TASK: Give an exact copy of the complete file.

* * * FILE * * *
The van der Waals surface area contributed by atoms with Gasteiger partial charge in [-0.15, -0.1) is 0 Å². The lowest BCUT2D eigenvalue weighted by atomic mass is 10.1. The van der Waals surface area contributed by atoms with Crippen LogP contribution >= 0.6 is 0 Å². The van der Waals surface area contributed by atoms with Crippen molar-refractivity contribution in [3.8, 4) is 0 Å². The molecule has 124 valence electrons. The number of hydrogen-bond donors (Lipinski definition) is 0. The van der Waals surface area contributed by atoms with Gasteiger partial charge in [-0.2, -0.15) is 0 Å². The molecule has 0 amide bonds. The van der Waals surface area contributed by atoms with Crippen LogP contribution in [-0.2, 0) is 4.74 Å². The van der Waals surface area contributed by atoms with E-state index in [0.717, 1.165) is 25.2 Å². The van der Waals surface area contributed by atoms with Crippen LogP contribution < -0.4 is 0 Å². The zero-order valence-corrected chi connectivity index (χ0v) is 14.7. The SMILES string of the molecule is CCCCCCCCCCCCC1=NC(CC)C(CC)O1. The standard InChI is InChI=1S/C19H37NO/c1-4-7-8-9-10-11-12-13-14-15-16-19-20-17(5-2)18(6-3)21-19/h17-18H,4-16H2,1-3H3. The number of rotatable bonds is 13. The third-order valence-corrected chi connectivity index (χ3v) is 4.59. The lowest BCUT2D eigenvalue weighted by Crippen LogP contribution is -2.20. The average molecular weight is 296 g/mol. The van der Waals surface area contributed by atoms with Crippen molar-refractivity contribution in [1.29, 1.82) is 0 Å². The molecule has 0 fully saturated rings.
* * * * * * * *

The van der Waals surface area contributed by atoms with Gasteiger partial charge in [-0.15, -0.1) is 0 Å². The lowest BCUT2D eigenvalue weighted by atomic mass is 10.1. The van der Waals surface area contributed by atoms with Crippen LogP contribution >= 0.6 is 0 Å². The van der Waals surface area contributed by atoms with Crippen molar-refractivity contribution in [3.8, 4) is 0 Å². The molecule has 124 valence electrons. The number of hydrogen-bond donors (Lipinski definition) is 0. The van der Waals surface area contributed by atoms with Gasteiger partial charge in [-0.2, -0.15) is 0 Å². The molecule has 0 amide bonds. The van der Waals surface area contributed by atoms with Crippen LogP contribution in [-0.2, 0) is 4.74 Å². The van der Waals surface area contributed by atoms with E-state index in [0.717, 1.165) is 25.2 Å². The van der Waals surface area contributed by atoms with Crippen LogP contribution < -0.4 is 0 Å². The zero-order valence-corrected chi connectivity index (χ0v) is 14.7. The SMILES string of the molecule is CCCCCCCCCCCCC1=NC(CC)C(CC)O1. The standard InChI is InChI=1S/C19H37NO/c1-4-7-8-9-10-11-12-13-14-15-16-19-20-17(5-2)18(6-3)21-19/h17-18H,4-16H2,1-3H3. The number of rotatable bonds is 13. The third-order valence-corrected chi connectivity index (χ3v) is 4.59. The lowest BCUT2D eigenvalue weighted by Crippen LogP contribution is -2.20. The average molecular weight is 296 g/mol. The van der Waals surface area contributed by atoms with Crippen molar-refractivity contribution in [1.29, 1.82) is 0 Å². The molecule has 0 fully saturated rings.